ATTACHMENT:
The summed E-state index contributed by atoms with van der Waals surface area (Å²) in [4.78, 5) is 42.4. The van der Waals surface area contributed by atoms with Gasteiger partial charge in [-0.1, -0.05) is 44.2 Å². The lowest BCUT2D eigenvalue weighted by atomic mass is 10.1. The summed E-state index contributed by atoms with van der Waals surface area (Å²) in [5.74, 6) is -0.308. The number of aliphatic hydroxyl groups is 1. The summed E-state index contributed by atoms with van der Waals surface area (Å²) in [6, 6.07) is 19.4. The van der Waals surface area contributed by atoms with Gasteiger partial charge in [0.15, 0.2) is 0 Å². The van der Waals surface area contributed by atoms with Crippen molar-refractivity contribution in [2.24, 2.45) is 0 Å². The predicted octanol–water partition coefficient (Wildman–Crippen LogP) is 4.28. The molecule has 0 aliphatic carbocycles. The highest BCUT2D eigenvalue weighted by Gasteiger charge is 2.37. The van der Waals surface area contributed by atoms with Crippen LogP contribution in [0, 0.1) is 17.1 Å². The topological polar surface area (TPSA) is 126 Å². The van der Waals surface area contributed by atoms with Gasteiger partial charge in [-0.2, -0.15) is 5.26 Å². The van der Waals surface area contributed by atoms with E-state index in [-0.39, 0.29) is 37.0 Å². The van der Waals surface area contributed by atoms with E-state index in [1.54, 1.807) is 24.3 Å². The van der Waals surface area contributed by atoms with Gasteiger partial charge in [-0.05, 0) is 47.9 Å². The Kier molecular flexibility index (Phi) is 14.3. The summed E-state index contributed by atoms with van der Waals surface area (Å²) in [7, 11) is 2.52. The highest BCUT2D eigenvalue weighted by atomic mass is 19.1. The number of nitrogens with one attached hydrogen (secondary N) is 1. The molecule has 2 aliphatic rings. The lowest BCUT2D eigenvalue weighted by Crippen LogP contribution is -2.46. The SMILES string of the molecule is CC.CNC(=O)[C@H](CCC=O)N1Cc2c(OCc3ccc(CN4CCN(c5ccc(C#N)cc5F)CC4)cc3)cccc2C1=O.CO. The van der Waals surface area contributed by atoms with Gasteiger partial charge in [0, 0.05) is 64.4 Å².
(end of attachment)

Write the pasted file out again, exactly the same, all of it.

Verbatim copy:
The summed E-state index contributed by atoms with van der Waals surface area (Å²) in [4.78, 5) is 42.4. The van der Waals surface area contributed by atoms with Gasteiger partial charge in [-0.1, -0.05) is 44.2 Å². The lowest BCUT2D eigenvalue weighted by atomic mass is 10.1. The summed E-state index contributed by atoms with van der Waals surface area (Å²) in [5.74, 6) is -0.308. The number of aliphatic hydroxyl groups is 1. The summed E-state index contributed by atoms with van der Waals surface area (Å²) in [6, 6.07) is 19.4. The van der Waals surface area contributed by atoms with Gasteiger partial charge in [0.15, 0.2) is 0 Å². The van der Waals surface area contributed by atoms with Crippen molar-refractivity contribution in [2.24, 2.45) is 0 Å². The predicted octanol–water partition coefficient (Wildman–Crippen LogP) is 4.28. The molecule has 0 aliphatic carbocycles. The highest BCUT2D eigenvalue weighted by Gasteiger charge is 2.37. The van der Waals surface area contributed by atoms with Crippen LogP contribution in [0, 0.1) is 17.1 Å². The topological polar surface area (TPSA) is 126 Å². The van der Waals surface area contributed by atoms with Gasteiger partial charge in [-0.2, -0.15) is 5.26 Å². The van der Waals surface area contributed by atoms with E-state index in [-0.39, 0.29) is 37.0 Å². The van der Waals surface area contributed by atoms with E-state index in [1.54, 1.807) is 24.3 Å². The van der Waals surface area contributed by atoms with Gasteiger partial charge in [-0.05, 0) is 47.9 Å². The Kier molecular flexibility index (Phi) is 14.3. The summed E-state index contributed by atoms with van der Waals surface area (Å²) in [7, 11) is 2.52. The highest BCUT2D eigenvalue weighted by atomic mass is 19.1. The number of nitrogens with one attached hydrogen (secondary N) is 1. The molecule has 2 aliphatic rings. The lowest BCUT2D eigenvalue weighted by Crippen LogP contribution is -2.46. The SMILES string of the molecule is CC.CNC(=O)[C@H](CCC=O)N1Cc2c(OCc3ccc(CN4CCN(c5ccc(C#N)cc5F)CC4)cc3)cccc2C1=O.CO. The van der Waals surface area contributed by atoms with Gasteiger partial charge in [0, 0.05) is 64.4 Å².